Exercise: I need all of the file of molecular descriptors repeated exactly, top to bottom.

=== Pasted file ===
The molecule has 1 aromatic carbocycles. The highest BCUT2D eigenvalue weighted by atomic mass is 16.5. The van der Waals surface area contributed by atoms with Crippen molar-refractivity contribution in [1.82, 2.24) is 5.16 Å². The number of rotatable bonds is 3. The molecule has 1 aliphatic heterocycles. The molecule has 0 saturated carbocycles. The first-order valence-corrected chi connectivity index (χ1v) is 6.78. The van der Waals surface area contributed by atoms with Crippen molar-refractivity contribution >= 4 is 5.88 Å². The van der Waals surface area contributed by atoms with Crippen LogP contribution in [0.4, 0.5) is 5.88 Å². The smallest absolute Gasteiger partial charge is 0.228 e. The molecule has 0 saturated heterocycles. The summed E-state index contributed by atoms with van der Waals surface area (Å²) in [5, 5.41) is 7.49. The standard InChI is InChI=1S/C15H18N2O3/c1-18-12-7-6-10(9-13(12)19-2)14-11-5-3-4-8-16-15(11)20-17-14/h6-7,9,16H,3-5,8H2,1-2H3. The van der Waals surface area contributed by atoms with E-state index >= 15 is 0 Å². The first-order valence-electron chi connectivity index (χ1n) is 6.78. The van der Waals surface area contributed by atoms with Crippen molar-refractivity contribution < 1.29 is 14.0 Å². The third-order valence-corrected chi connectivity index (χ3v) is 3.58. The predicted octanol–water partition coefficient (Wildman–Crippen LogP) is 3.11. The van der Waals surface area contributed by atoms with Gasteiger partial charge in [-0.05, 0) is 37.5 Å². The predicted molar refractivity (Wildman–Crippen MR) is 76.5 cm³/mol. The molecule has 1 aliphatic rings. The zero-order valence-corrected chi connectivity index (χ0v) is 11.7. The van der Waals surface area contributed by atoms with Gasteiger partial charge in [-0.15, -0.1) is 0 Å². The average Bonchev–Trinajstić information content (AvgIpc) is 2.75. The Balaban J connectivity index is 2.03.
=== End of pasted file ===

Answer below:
The molecule has 1 aromatic carbocycles. The highest BCUT2D eigenvalue weighted by atomic mass is 16.5. The van der Waals surface area contributed by atoms with Crippen molar-refractivity contribution in [1.82, 2.24) is 5.16 Å². The number of rotatable bonds is 3. The molecule has 1 aliphatic heterocycles. The molecule has 0 saturated carbocycles. The first-order valence-corrected chi connectivity index (χ1v) is 6.78. The van der Waals surface area contributed by atoms with Crippen molar-refractivity contribution >= 4 is 5.88 Å². The van der Waals surface area contributed by atoms with Crippen LogP contribution in [0.4, 0.5) is 5.88 Å². The smallest absolute Gasteiger partial charge is 0.228 e. The molecule has 0 saturated heterocycles. The summed E-state index contributed by atoms with van der Waals surface area (Å²) in [5, 5.41) is 7.49. The standard InChI is InChI=1S/C15H18N2O3/c1-18-12-7-6-10(9-13(12)19-2)14-11-5-3-4-8-16-15(11)20-17-14/h6-7,9,16H,3-5,8H2,1-2H3. The van der Waals surface area contributed by atoms with E-state index >= 15 is 0 Å². The first-order valence-electron chi connectivity index (χ1n) is 6.78. The van der Waals surface area contributed by atoms with Crippen molar-refractivity contribution < 1.29 is 14.0 Å². The third-order valence-corrected chi connectivity index (χ3v) is 3.58. The predicted octanol–water partition coefficient (Wildman–Crippen LogP) is 3.11. The van der Waals surface area contributed by atoms with Gasteiger partial charge in [-0.05, 0) is 37.5 Å². The predicted molar refractivity (Wildman–Crippen MR) is 76.5 cm³/mol. The molecule has 1 aliphatic rings. The zero-order valence-corrected chi connectivity index (χ0v) is 11.7. The van der Waals surface area contributed by atoms with Gasteiger partial charge in [-0.15, -0.1) is 0 Å². The average Bonchev–Trinajstić information content (AvgIpc) is 2.75. The Balaban J connectivity index is 2.03.